Dark Fall II: Lights Out (also known simply as Lights Out or Dark Fall 2) is a British first-person horror-adventure game which was released in March 2002 by The Adventure Company. It is a sequel to the game Dark Fall. A third Dark Fall game, Dark Fall: Lost Souls, was released in late 2009.
In 2009, Darkling Room published the Director's Cut version of the game, which includes new scenes, ghosts and puzzles.
It is 1912. The shores of Trewarthan, England are dangerous and have cost many ships and lives. Benjamin Parker, a cartographer has been sent to map the area in order to allow a safer passage. Upon arriving however, he notices that there is a lighthouse on an island out at sea. Why would the area need to be mapped if an operational lighthouse is already here to warn ships of danger? Benjamin soon learns from his employer that something is happening at the lighthouse and the keepers may be in danger.
As the game unfolds, you discover a sinister enemy has been behind the disappearances of many people at Fetch Rock, the island on which the lighthouse is built. Throughout the game you traverse through four different time periods as you try to stop whatever evil is under the Fetch Rock lighthouse from claiming any more lives.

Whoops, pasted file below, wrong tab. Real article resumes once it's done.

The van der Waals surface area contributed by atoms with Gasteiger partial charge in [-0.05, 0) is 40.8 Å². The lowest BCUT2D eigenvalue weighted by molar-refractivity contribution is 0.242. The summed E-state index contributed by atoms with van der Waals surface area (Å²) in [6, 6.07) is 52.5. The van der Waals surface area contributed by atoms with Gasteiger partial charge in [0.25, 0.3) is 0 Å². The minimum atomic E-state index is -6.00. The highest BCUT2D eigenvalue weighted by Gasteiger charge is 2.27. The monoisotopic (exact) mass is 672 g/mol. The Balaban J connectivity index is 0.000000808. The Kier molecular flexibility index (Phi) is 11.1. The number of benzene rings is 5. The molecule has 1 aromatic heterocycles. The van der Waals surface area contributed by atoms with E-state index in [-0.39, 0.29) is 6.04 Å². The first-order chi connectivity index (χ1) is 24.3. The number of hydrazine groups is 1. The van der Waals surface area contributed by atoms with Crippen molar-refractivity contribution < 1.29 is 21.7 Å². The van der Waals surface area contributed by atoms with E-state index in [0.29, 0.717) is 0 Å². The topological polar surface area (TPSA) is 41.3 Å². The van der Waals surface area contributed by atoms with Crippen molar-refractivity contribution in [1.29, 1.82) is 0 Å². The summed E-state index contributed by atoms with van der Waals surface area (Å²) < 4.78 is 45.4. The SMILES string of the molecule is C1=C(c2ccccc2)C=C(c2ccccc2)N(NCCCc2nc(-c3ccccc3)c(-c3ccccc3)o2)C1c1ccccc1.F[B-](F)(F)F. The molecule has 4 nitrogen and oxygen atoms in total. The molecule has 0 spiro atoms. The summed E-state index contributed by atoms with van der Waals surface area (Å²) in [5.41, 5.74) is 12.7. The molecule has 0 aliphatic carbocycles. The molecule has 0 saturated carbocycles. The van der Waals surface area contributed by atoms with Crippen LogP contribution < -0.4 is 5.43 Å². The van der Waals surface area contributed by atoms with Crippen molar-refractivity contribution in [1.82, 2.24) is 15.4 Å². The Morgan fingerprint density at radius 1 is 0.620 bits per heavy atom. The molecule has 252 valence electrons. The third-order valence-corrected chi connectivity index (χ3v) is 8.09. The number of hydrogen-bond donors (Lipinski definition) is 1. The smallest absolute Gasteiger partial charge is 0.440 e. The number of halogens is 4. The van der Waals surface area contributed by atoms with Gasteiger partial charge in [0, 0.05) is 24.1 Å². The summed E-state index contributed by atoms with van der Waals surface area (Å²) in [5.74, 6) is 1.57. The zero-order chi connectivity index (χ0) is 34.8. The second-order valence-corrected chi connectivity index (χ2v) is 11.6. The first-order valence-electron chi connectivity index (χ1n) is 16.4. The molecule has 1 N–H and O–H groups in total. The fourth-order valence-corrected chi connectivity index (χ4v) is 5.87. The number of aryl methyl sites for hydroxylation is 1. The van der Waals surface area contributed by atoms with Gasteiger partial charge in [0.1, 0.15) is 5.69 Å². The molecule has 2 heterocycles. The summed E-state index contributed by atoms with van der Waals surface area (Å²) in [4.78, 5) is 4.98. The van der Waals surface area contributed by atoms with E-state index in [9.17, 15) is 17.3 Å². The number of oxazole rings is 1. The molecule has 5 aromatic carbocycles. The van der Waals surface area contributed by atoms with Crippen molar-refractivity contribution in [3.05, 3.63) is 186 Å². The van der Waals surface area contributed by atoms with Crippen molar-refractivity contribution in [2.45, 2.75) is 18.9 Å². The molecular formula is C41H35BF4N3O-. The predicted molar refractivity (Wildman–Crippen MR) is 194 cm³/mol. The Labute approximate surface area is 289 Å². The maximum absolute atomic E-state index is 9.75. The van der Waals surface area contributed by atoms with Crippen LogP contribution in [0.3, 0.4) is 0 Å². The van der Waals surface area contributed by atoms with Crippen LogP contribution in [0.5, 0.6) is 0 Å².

The game follows the same point-and-click style as the previous game.
The game was heavily influenced by The Ballad of Flannan Isle by Wilfrid Wilson Gibson. Other influences include the Doctor Who television serial Horror of Fang Rock, and the ghost stories Moon Dial by Helen Cresswell and A Warning to the Curious by M.R. James.
In December, 2009, a Director's Cut was released that included enhanced graphics, effects, music, and sound as well as more ghosts and creatures to generally heighten the mood and ambiance to provide a scarier atmosphere. The interface however remained largely unchanged. A couple of puzzles have also been made a little easier. Finally, the story has been enhanced with the addition of a few new characters and ghosts.
There are very few differences between Dark Fall II and the original, with most critics citing the same strengths and weaknesses.